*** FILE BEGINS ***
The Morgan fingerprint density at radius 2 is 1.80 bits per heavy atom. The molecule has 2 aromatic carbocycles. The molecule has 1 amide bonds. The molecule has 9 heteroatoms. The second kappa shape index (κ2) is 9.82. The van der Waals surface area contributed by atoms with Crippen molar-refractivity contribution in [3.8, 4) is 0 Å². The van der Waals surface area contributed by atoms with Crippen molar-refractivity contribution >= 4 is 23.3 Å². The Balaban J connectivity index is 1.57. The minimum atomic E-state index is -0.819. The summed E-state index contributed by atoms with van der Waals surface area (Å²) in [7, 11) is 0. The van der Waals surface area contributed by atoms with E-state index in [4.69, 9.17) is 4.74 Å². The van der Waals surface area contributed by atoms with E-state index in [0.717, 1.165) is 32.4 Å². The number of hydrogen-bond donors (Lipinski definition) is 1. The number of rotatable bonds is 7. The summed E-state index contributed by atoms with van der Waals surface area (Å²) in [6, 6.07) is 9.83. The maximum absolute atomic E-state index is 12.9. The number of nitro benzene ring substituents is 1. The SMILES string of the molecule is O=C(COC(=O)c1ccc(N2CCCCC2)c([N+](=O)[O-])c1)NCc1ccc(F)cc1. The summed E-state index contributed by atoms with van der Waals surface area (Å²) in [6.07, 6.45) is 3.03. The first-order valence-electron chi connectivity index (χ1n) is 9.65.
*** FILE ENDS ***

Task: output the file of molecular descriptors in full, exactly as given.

The Morgan fingerprint density at radius 2 is 1.80 bits per heavy atom. The molecule has 2 aromatic carbocycles. The molecule has 1 amide bonds. The molecule has 9 heteroatoms. The second kappa shape index (κ2) is 9.82. The van der Waals surface area contributed by atoms with Crippen molar-refractivity contribution in [3.8, 4) is 0 Å². The van der Waals surface area contributed by atoms with Crippen molar-refractivity contribution >= 4 is 23.3 Å². The Balaban J connectivity index is 1.57. The minimum atomic E-state index is -0.819. The summed E-state index contributed by atoms with van der Waals surface area (Å²) in [7, 11) is 0. The van der Waals surface area contributed by atoms with E-state index in [4.69, 9.17) is 4.74 Å². The van der Waals surface area contributed by atoms with E-state index in [0.717, 1.165) is 32.4 Å². The number of hydrogen-bond donors (Lipinski definition) is 1. The number of rotatable bonds is 7. The summed E-state index contributed by atoms with van der Waals surface area (Å²) in [6, 6.07) is 9.83. The maximum absolute atomic E-state index is 12.9. The number of nitro benzene ring substituents is 1. The SMILES string of the molecule is O=C(COC(=O)c1ccc(N2CCCCC2)c([N+](=O)[O-])c1)NCc1ccc(F)cc1. The summed E-state index contributed by atoms with van der Waals surface area (Å²) in [6.07, 6.45) is 3.03. The first-order valence-electron chi connectivity index (χ1n) is 9.65.